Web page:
In oral presentations, direct answers are more important than creativity – Published September 14, 2012
In oral presentations, direct answers are more important than creativity
Washington Business Journal by Lee Dougherty, Attorney, General Counsel PC
Date: Friday, September 14, 2012, 10:04am EDT – Last Modified: Friday, September 14, 2012, 10:14am EDT
When required to give an oral presentation with little time to prepare, directly answer the questions presented by the contracting agency, and the chances of winning the contract will increase dramatically. Conversely a poorly given oral presentation could cause the agency to choose another contractor.
Protesting contractors: J5 Systems Inc., San Diego
Contracting agency: Department of Navy, Space and Naval Warfare Systems Command
Issue: Whether the agency’s evaluation of a bidder’s oral presentation was unreasonable.
Postmortem: The Navy published a solicitation for the award of task order contracts for command, control, communications, computers and intelligence (C4I) systems to contractors whose proposals represented the best value to the government. The request for proposals was atypical in that it oral presentations were to be one the highest evaluated factors.
Often contracting officers shy away from oral presentations because that method takes more work and frequently is the subject of protests based on the perceived subjectivity of evaluating an oral presentation. The Navy relied on video recordings and photographs and thorough documentation of its evaluation decision to counter allegations of unreasonableness in its decision.
J5, after losing out on a contract worth $40 million, protested the Navy’s determination that it was not among the companies representing the best value. J5 argued that the Navy’s determination was not reasonable in light of the information presented during the oral presentation.
When oral presentations are part of the evaluation criteria they usually simply involve explaining parts of the written proposal. In this case, the Navy developed a “test.” Each company was given a sample task and had 2 ½ hours to prepare a presentation and 90 minutes to give the presentation. The Navy evaluators found that “J5’s oral presentation did not discuss eight of the specifically-required areas as set forth in the sample task.”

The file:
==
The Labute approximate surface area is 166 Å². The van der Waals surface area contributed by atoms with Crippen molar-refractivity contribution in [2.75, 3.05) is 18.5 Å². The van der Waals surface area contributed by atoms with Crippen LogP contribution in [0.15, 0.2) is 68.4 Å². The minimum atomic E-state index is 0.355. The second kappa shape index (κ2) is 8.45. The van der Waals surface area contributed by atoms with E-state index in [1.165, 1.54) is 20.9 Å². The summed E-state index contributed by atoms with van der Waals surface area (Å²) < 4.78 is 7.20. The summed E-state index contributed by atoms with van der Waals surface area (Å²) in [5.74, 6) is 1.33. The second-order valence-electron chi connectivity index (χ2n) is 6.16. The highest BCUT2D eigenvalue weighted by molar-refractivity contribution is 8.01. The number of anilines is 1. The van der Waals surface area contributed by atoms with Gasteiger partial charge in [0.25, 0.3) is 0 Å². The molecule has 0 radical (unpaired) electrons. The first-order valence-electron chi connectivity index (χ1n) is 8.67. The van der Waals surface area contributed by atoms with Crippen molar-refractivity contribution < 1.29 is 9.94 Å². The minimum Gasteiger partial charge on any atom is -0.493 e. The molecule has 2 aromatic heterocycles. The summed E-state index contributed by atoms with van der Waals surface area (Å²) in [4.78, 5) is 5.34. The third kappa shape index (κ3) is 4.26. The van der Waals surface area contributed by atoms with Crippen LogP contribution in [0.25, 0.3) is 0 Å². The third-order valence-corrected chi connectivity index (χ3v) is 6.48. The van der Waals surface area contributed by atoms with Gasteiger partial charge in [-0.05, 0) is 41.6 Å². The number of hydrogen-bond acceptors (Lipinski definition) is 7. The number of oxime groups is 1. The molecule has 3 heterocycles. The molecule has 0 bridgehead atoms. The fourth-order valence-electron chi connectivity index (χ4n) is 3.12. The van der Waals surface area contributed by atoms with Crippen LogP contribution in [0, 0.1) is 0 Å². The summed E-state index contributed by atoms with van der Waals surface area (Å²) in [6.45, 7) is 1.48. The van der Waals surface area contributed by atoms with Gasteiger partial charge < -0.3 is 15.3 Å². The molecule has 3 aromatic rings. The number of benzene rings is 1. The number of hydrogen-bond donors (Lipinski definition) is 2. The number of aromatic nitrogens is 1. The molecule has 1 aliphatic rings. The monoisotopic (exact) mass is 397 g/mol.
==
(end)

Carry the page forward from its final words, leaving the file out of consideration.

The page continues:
J5 chose to organize its presentation based on the organization of the RPF and the subject matter expertise of its presenters rather than directly address the areas that were required by the sample task. The evaluators concluded that J5’s oral presentation “did not indicate a clear understanding of the sample task and its technical detail.” The Government Accountability Office agreed with the Navy’s evaluation of J5’s oral presentation and denied the protest.
In its recommendation denying the protest, the GAO reminded contractors that the requirement to “prepare a well-written proposal … is as applicable to oral submissions as it is to written ones.” J5 failed to address eight areas which were specifically questioned, and according to the GAO the information that was provided was in “piecemeal fashion.”
Any company faced with an impromptu speech should not try to think too far outside of the box. Agencies are not evaluating your ability to be creative in how you present the answer; they are seeing if you can address the technical questions in a concise and detailed manner that shows a complete understanding of the needs of the agency.